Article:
The potential association between obstructive sleep apnea and diabetic retinopathy in severe obesity - The role of hypoxemia

Dev Banerjee, Wen Bun Leong, Teresa Arora, Melissa Nolen, Vikas Punamiya, Ron Grunstein, Shahrad Taheri

Research output: Contribution to journalArticle

32 Citations (Scopus)

Abstract

Background: Obstructive sleep apnea (OSA) is common in obese patients with type 2 diabetes mellitus (DM) and may contribute to diabetic microvascular complications. Methods: To investigate the association between OSA, hypoxemia during sleep, and diabetic retinal complications in severe obesity. This was a prospective observational study of 93 obese patients mean (SD) age: 52(10) years; mean (SD) body mass index (BMI): 47.3(8.3) kg/m2) with DM undergoing retinal screening and respiratory monitoring during sleep. OSA was defined as apnea-hypopnea index (AHI) of ≥15 events/hour, resulting in two groups (OSA+ vs. OSA-). Results: Forty-six patients were OSA+ : median (95% CI) AHI = 37(23-74)/hour and 47 were OSA-ve (AHI = 7(4-11)/hour). Both groups were similar for ethnicity, BMI, cardiovascular co-morbidities, diabetes duration, HbA1c, and insulin treatment (p>0.05). The OSA+ group was significantly more hypoxemic. There was no significant difference between OSA+ and OSA-groups for the presence of retinopathy (39% vs. 38%). More OSA+ subjects had maculopathy (22% vs. 13%), but this did not reach statistical significance. Logistic regression analyses showed that AHI was not significantly associated with the presence of retinopathy or maculopathy (p>0.05). Whilst minimum oxygen saturation was not significantly associated with retinopathy, it was an independent predictor for the presence of maculopathy OR = 0.79 (95% CI: 0.65-0.95; p<0.05), after adjustment. Conclusions: The presence of OSA, as determined by AHI, was not associated with diabetic retinal complications. In contrast, severity of hypoxemia during sleep (minimum oxygen saturations) may be an important factor. The importance of hypoxia in the development of retinal complications in patients with OSA remains unclear and further studies assessing the pathogenesis of hypoxemia in patients with OSA and diabetic retinal disease are warranted.

Original languageEnglish
Article numbere79521
JournalPLoS One
Volume8
Issue number11
DOIs
Publication statusPublished - 18 Nov 2013
Externally publishedYes

Fingerprint

diabetic retinopathy
sleep apnea
Morbid Obesity
Obstructive Sleep Apnea
Diabetic Retinopathy
hypoxia
obesity
apnea
Apnea
retinal diseases
Diabetes Complications
sleep
Medical problems
Hypoxia
Sleep
body mass index
Body Mass Index
Oxygen
oxygen
Social Adjustment

ASJC Scopus subject areas

  • Medicine(all)
  • Biochemistry, Genetics and Molecular Biology(all)
  • Agricultural and Biological Sciences(all)

Cite this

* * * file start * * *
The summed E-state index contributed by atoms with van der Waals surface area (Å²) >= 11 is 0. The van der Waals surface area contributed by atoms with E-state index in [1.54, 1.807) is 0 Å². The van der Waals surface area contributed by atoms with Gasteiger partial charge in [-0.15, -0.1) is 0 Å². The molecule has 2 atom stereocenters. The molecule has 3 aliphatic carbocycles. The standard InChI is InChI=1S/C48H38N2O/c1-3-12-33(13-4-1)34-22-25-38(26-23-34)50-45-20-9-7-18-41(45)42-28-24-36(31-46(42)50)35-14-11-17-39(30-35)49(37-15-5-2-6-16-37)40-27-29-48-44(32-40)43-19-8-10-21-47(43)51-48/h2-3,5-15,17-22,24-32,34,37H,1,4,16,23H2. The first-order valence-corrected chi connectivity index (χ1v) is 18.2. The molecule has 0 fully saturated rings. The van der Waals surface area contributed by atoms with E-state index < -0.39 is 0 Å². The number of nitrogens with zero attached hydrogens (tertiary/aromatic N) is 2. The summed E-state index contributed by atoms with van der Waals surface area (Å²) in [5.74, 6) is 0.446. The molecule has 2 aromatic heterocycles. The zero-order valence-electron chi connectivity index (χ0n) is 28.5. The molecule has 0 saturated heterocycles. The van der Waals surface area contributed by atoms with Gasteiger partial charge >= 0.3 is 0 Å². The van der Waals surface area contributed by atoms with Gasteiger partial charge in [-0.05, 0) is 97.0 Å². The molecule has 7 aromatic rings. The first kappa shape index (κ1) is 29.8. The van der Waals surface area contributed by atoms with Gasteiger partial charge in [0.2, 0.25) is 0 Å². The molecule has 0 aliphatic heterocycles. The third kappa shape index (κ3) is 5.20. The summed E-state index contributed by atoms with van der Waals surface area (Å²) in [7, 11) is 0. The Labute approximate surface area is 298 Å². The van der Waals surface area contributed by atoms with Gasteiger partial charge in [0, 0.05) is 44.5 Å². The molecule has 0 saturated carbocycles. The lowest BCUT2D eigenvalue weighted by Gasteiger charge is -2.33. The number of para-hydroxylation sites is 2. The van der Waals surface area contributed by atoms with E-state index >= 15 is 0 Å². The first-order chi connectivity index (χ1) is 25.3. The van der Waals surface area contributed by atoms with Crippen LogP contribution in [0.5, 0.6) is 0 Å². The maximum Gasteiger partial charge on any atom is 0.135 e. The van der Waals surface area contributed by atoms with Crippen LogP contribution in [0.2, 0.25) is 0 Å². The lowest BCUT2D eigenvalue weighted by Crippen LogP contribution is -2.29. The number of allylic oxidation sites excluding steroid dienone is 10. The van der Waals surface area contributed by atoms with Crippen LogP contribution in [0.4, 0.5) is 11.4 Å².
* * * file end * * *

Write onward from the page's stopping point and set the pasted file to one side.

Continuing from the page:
The potential association between obstructive sleep apnea and diabetic retinopathy in severe obesity - The role of hypoxemia. / Banerjee, Dev; Leong, Wen Bun; Arora, Teresa; Nolen, Melissa; Punamiya, Vikas; Grunstein, Ron; Taheri, Shahrad.

In: PLoS One, Vol. 8, No. 11, e79521, 18.11.2013.

Research output: Contribution to journalArticle

Banerjee, Dev ; Leong, Wen Bun ; Arora, Teresa ; Nolen, Melissa ; Punamiya, Vikas ; Grunstein, Ron ; Taheri, Shahrad. / The potential association between obstructive sleep apnea and diabetic retinopathy in severe obesity - The role of hypoxemia. In: PLoS One. 2013 ; Vol. 8, No. 11.
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abstract = "Background: Obstructive sleep apnea (OSA) is common in obese patients with type 2 diabetes mellitus (DM) and may contribute to diabetic microvascular complications. Methods: To investigate the association between OSA, hypoxemia during sleep, and diabetic retinal complications in severe obesity. This was a prospective observational study of 93 obese patients mean (SD) age: 52(10) years; mean (SD) body mass index (BMI): 47.3(8.3) kg/m2) with DM undergoing retinal screening and respiratory monitoring during sleep. OSA was defined as apnea-hypopnea index (AHI) of ≥15 events/hour, resulting in two groups (OSA+ vs. OSA-). Results: Forty-six patients were OSA+ : median (95{\%} CI) AHI = 37(23-74)/hour and 47 were OSA-ve (AHI = 7(4-11)/hour). Both groups were similar for ethnicity, BMI, cardiovascular co-morbidities, diabetes duration, HbA1c, and insulin treatment (p>0.05). The OSA+ group was significantly more hypoxemic. There was no significant difference between OSA+ and OSA-groups for the presence of retinopathy (39{\%} vs. 38{\%}). More OSA+ subjects had maculopathy (22{\%} vs. 13{\%}), but this did not reach statistical significance. Logistic regression analyses showed that AHI was not significantly associated with the presence of retinopathy or maculopathy (p>0.05). Whilst minimum oxygen saturation was not significantly associated with retinopathy, it was an independent predictor for the presence of maculopathy OR = 0.79 (95{\%} CI: 0.65-0.95; p<0.05), after adjustment. Conclusions: The presence of OSA, as determined by AHI, was not associated with diabetic retinal complications. In contrast, severity of hypoxemia during sleep (minimum oxygen saturations) may be an important factor. The importance of hypoxia in the development of retinal complications in patients with OSA remains unclear and further studies assessing the pathogenesis of hypoxemia in patients with OSA and diabetic retinal disease are warranted.",
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AU - Banerjee, Dev

AU - Leong, Wen Bun

AU - Arora, Teresa

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AU - Punamiya, Vikas

AU - Grunstein, Ron

AU - Taheri, Shahrad

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